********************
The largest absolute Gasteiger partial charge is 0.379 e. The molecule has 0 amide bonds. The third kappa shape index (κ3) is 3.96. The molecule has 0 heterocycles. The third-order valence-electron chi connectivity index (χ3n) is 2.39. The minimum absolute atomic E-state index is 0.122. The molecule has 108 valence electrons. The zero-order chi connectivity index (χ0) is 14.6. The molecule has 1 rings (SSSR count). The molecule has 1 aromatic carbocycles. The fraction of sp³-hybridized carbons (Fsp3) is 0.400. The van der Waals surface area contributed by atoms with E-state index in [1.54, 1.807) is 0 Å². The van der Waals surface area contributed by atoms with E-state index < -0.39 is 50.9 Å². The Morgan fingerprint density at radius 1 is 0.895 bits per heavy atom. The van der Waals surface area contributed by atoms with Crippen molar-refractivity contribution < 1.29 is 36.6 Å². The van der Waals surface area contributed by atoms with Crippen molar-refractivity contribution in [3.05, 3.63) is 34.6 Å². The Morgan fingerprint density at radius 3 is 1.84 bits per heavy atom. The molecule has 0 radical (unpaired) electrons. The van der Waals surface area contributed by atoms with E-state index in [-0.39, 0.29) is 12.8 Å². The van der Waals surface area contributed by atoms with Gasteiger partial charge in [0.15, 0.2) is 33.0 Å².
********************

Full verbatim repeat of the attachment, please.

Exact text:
The largest absolute Gasteiger partial charge is 0.379 e. The molecule has 0 amide bonds. The third kappa shape index (κ3) is 3.96. The molecule has 0 heterocycles. The third-order valence-electron chi connectivity index (χ3n) is 2.39. The minimum absolute atomic E-state index is 0.122. The molecule has 108 valence electrons. The zero-order chi connectivity index (χ0) is 14.6. The molecule has 1 rings (SSSR count). The molecule has 1 aromatic carbocycles. The fraction of sp³-hybridized carbons (Fsp3) is 0.400. The van der Waals surface area contributed by atoms with E-state index in [1.54, 1.807) is 0 Å². The van der Waals surface area contributed by atoms with E-state index < -0.39 is 50.9 Å². The Morgan fingerprint density at radius 1 is 0.895 bits per heavy atom. The van der Waals surface area contributed by atoms with Crippen molar-refractivity contribution < 1.29 is 36.6 Å². The van der Waals surface area contributed by atoms with Crippen molar-refractivity contribution in [3.05, 3.63) is 34.6 Å². The Morgan fingerprint density at radius 3 is 1.84 bits per heavy atom. The molecule has 0 radical (unpaired) electrons. The van der Waals surface area contributed by atoms with E-state index in [-0.39, 0.29) is 12.8 Å². The van der Waals surface area contributed by atoms with Gasteiger partial charge in [0.15, 0.2) is 33.0 Å².